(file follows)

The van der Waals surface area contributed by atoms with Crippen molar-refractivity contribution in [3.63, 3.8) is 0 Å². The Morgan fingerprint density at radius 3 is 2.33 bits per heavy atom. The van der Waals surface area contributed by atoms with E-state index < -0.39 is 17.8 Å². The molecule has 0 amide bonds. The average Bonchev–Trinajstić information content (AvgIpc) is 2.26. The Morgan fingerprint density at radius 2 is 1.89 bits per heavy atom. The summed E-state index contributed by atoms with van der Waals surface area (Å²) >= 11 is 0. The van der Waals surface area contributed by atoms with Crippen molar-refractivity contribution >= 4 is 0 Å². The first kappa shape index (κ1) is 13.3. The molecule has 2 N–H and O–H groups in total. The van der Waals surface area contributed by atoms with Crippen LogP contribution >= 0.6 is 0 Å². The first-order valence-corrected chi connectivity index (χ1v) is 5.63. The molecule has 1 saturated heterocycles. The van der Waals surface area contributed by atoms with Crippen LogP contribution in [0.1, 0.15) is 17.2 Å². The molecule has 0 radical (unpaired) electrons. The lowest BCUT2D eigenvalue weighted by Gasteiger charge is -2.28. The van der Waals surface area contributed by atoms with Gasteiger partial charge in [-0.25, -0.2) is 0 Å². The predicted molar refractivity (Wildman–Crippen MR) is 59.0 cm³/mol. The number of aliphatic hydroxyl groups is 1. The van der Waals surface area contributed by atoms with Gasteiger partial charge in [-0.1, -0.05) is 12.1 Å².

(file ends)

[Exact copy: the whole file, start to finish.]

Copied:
The van der Waals surface area contributed by atoms with Crippen molar-refractivity contribution in [3.63, 3.8) is 0 Å². The Morgan fingerprint density at radius 3 is 2.33 bits per heavy atom. The van der Waals surface area contributed by atoms with E-state index < -0.39 is 17.8 Å². The molecule has 0 amide bonds. The average Bonchev–Trinajstić information content (AvgIpc) is 2.26. The Morgan fingerprint density at radius 2 is 1.89 bits per heavy atom. The summed E-state index contributed by atoms with van der Waals surface area (Å²) >= 11 is 0. The van der Waals surface area contributed by atoms with Crippen molar-refractivity contribution >= 4 is 0 Å². The first kappa shape index (κ1) is 13.3. The molecule has 2 N–H and O–H groups in total. The van der Waals surface area contributed by atoms with Crippen LogP contribution >= 0.6 is 0 Å². The first-order valence-corrected chi connectivity index (χ1v) is 5.63. The molecule has 1 saturated heterocycles. The van der Waals surface area contributed by atoms with Crippen LogP contribution in [0.1, 0.15) is 17.2 Å². The molecule has 0 radical (unpaired) electrons. The lowest BCUT2D eigenvalue weighted by Gasteiger charge is -2.28. The van der Waals surface area contributed by atoms with Gasteiger partial charge in [-0.25, -0.2) is 0 Å². The predicted molar refractivity (Wildman–Crippen MR) is 59.0 cm³/mol. The number of aliphatic hydroxyl groups is 1. The van der Waals surface area contributed by atoms with Gasteiger partial charge in [-0.1, -0.05) is 12.1 Å².